It wasn’t until the pastas landed on the table that it finally clicked what Vin Santo, a little Italian place in Middleton, really is.
This is dining in, disguised as dining out.
Vin Santo, a 19-year-old staple on Hubbard Avenue, has been reviewed a half dozen times over the years, with critics praising its “rustic charm” and “dim, romantic lighting.”
On the menu, the standards have staying power. Scampi Gabriella ($25), fat shrimp and pancetta over reams of creamy pasta, is still a comfort food classic. A mustard-y balsamic vinaigrette on the generous house salad ($6), extolled in the restaurant’s earliest reviews, is still tangy and light.
But reading the praise of the past, much of it now proudly framed and displayed on the burnt sienna wall behind Vin Santo’s small bar, I somehow missed how much of their meals the writers couldn’t finish.
In 2002, State Journal critic Chris Martell found owners Gregg and Clarissa Edwardsen serving “consistently good food” in “enormous quantities.”
“Regulars,” she wrote, “are familiar with the heroic portions. The bartender warned us that most people couldn’t eat an entire Vin Santo dessert and suggested we split one.”
“Our take-home packages provided two days’ worth of lunches,” a Cap Times writer noted in 1998. In a 2005 review, he amended this: “The portions at Vin Santo are almost large enough to share.” Maybe they were smaller by then?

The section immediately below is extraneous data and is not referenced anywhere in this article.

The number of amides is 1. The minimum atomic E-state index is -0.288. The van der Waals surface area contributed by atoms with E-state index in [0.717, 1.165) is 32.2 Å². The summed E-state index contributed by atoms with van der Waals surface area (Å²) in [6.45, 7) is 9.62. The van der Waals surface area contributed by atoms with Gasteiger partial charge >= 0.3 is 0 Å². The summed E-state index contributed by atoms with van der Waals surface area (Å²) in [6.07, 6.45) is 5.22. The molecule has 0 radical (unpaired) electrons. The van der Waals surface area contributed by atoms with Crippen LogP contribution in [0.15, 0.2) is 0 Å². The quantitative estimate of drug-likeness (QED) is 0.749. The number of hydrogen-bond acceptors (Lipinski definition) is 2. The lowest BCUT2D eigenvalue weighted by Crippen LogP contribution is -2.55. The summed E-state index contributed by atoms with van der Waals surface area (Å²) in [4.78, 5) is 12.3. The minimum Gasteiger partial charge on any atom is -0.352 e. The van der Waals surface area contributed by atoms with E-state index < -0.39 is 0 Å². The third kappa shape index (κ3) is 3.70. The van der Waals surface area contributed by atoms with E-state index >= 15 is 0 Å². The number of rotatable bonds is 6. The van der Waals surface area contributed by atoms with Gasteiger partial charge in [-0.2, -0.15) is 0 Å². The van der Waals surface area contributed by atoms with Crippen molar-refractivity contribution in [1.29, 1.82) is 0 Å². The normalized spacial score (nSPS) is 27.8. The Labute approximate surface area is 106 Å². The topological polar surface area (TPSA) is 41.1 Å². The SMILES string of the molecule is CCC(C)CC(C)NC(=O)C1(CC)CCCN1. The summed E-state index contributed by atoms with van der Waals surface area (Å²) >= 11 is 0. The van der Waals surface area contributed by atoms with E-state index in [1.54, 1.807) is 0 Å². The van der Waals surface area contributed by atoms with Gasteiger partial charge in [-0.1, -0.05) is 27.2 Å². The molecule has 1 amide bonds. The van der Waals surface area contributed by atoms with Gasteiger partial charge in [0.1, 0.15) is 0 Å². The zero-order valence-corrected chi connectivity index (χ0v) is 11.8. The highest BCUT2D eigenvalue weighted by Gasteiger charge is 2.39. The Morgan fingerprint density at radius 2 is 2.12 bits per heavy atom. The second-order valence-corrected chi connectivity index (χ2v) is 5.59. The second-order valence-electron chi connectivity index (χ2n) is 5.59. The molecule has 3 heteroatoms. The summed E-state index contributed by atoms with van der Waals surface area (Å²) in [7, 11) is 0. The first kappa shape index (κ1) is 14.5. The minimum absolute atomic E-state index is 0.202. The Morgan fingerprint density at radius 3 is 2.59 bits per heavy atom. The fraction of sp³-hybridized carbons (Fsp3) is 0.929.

“When we opened, we thought customers would share a lot more than they do,” said Gregg Edwardsen, a co-owner and Vin Santo’s chef. “We envisioned it as family style, ‘Let’s get together, have some fun, share some dishes.’
“But most people get their own entrees. They take it home and announce to us how happy they are to have lunch for tomorrow.”
Decked out with Christmas-lit antlers, a portrait of Frank Sinatra and mismatched chairs, cozy little Vin Santo feels like a cross between a trattoria and a small-town Wisconsin restaurant, leaning heavily toward the latter.
The dishes, grouped loosely into appetizers, salads, a long list of pastas and a few entrees, are less about invention and nuance than they are about filling you up.
On our visits, salads offered ample plates of fresh veggies, with oil-packed anchovies topping a fine Caesar ($8) and thick slabs of mozzarella and out-of-season tomatoes in a passable caprese ($10).
Mushroom soup ($6), rustic with sliced mushrooms, tasted of cream and paired perfectly with a light-bodied Rosso di Montalcino ($41 by the bottle, or try Vin Santo’s sangiovese by the glass, $9).
Gregg Edwardsen gets most of his noodles from RP’s Pasta, serving six ounces per plate of fresh spinach fettuccine, linguini and spaghetti. Delightfully, he has as generous a hand with red pepper flakes as he does with the pasta.
He deployed the spice liberally on sauce for lightly chewy sautéed squid ($13) and on several of the entrée-sized pastas. Spiciest, on our visits, was the Amatraciana ($18), a rich red tomato sauce carrying curls of pancetta and topped with pine nuts.